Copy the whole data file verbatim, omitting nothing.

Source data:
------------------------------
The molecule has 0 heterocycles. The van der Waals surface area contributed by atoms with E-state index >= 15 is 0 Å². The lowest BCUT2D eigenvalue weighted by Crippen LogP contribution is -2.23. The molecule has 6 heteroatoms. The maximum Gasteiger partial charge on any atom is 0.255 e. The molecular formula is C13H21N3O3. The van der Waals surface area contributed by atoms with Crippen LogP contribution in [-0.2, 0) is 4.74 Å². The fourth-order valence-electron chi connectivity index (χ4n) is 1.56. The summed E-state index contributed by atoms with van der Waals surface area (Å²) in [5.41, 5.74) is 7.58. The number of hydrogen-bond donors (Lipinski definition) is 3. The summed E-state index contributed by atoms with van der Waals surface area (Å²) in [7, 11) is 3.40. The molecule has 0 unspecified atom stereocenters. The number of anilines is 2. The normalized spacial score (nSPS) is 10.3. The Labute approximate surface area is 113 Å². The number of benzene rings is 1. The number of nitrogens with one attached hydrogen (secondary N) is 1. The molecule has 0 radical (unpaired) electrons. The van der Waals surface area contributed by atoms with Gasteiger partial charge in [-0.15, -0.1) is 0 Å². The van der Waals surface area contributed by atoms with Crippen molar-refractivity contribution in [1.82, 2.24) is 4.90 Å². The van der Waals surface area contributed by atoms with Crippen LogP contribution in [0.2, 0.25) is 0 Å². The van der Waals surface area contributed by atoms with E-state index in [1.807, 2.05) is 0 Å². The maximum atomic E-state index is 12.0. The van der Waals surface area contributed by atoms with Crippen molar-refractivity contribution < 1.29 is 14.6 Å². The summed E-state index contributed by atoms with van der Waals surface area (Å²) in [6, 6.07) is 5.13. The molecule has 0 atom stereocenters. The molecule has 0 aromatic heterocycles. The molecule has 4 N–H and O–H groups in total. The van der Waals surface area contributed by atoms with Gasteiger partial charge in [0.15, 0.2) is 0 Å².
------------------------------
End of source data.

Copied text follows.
The molecule has 0 heterocycles. The van der Waals surface area contributed by atoms with E-state index >= 15 is 0 Å². The lowest BCUT2D eigenvalue weighted by Crippen LogP contribution is -2.23. The molecule has 6 heteroatoms. The maximum Gasteiger partial charge on any atom is 0.255 e. The molecular formula is C13H21N3O3. The van der Waals surface area contributed by atoms with Crippen LogP contribution in [-0.2, 0) is 4.74 Å². The fourth-order valence-electron chi connectivity index (χ4n) is 1.56. The summed E-state index contributed by atoms with van der Waals surface area (Å²) in [5.41, 5.74) is 7.58. The number of hydrogen-bond donors (Lipinski definition) is 3. The summed E-state index contributed by atoms with van der Waals surface area (Å²) in [7, 11) is 3.40. The molecule has 0 unspecified atom stereocenters. The number of anilines is 2. The normalized spacial score (nSPS) is 10.3. The Labute approximate surface area is 113 Å². The number of benzene rings is 1. The number of nitrogens with one attached hydrogen (secondary N) is 1. The molecule has 0 radical (unpaired) electrons. The van der Waals surface area contributed by atoms with Gasteiger partial charge in [-0.15, -0.1) is 0 Å². The van der Waals surface area contributed by atoms with Crippen molar-refractivity contribution in [1.82, 2.24) is 4.90 Å². The van der Waals surface area contributed by atoms with Crippen LogP contribution in [0.2, 0.25) is 0 Å². The van der Waals surface area contributed by atoms with E-state index in [1.807, 2.05) is 0 Å². The maximum atomic E-state index is 12.0. The van der Waals surface area contributed by atoms with Crippen molar-refractivity contribution < 1.29 is 14.6 Å². The summed E-state index contributed by atoms with van der Waals surface area (Å²) in [6, 6.07) is 5.13. The molecule has 0 atom stereocenters. The molecule has 0 aromatic heterocycles. The molecule has 4 N–H and O–H groups in total. The van der Waals surface area contributed by atoms with Gasteiger partial charge in [0.15, 0.2) is 0 Å².